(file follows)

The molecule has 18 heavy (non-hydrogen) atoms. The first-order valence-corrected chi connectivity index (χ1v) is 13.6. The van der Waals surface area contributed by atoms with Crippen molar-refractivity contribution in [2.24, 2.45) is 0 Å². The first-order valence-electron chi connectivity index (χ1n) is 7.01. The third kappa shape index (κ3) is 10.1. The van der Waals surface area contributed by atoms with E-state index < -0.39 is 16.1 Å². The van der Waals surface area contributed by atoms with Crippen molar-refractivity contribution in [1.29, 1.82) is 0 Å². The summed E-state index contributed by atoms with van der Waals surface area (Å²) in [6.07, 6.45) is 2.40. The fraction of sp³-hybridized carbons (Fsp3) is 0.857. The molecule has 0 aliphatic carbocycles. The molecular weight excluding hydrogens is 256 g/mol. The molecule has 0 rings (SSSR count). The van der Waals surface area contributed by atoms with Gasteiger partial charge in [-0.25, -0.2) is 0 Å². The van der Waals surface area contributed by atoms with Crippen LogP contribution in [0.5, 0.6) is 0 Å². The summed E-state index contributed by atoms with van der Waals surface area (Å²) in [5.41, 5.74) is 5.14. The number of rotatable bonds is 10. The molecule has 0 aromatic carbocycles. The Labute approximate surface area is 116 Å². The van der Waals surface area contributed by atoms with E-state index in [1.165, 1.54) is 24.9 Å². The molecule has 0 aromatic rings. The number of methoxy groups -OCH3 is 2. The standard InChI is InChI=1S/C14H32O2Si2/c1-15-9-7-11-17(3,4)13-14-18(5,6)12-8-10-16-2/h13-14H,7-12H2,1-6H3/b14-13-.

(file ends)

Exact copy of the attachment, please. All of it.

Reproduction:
The molecule has 18 heavy (non-hydrogen) atoms. The first-order valence-corrected chi connectivity index (χ1v) is 13.6. The van der Waals surface area contributed by atoms with Crippen molar-refractivity contribution in [2.24, 2.45) is 0 Å². The first-order valence-electron chi connectivity index (χ1n) is 7.01. The third kappa shape index (κ3) is 10.1. The van der Waals surface area contributed by atoms with E-state index < -0.39 is 16.1 Å². The van der Waals surface area contributed by atoms with Crippen molar-refractivity contribution in [1.29, 1.82) is 0 Å². The summed E-state index contributed by atoms with van der Waals surface area (Å²) in [6.07, 6.45) is 2.40. The fraction of sp³-hybridized carbons (Fsp3) is 0.857. The molecule has 0 aliphatic carbocycles. The molecular weight excluding hydrogens is 256 g/mol. The molecule has 0 rings (SSSR count). The van der Waals surface area contributed by atoms with Gasteiger partial charge in [-0.25, -0.2) is 0 Å². The van der Waals surface area contributed by atoms with Crippen LogP contribution in [0.5, 0.6) is 0 Å². The summed E-state index contributed by atoms with van der Waals surface area (Å²) in [5.41, 5.74) is 5.14. The number of rotatable bonds is 10. The molecule has 0 aromatic carbocycles. The Labute approximate surface area is 116 Å². The van der Waals surface area contributed by atoms with E-state index in [1.165, 1.54) is 24.9 Å². The molecule has 0 aromatic rings. The number of methoxy groups -OCH3 is 2. The standard InChI is InChI=1S/C14H32O2Si2/c1-15-9-7-11-17(3,4)13-14-18(5,6)12-8-10-16-2/h13-14H,7-12H2,1-6H3/b14-13-.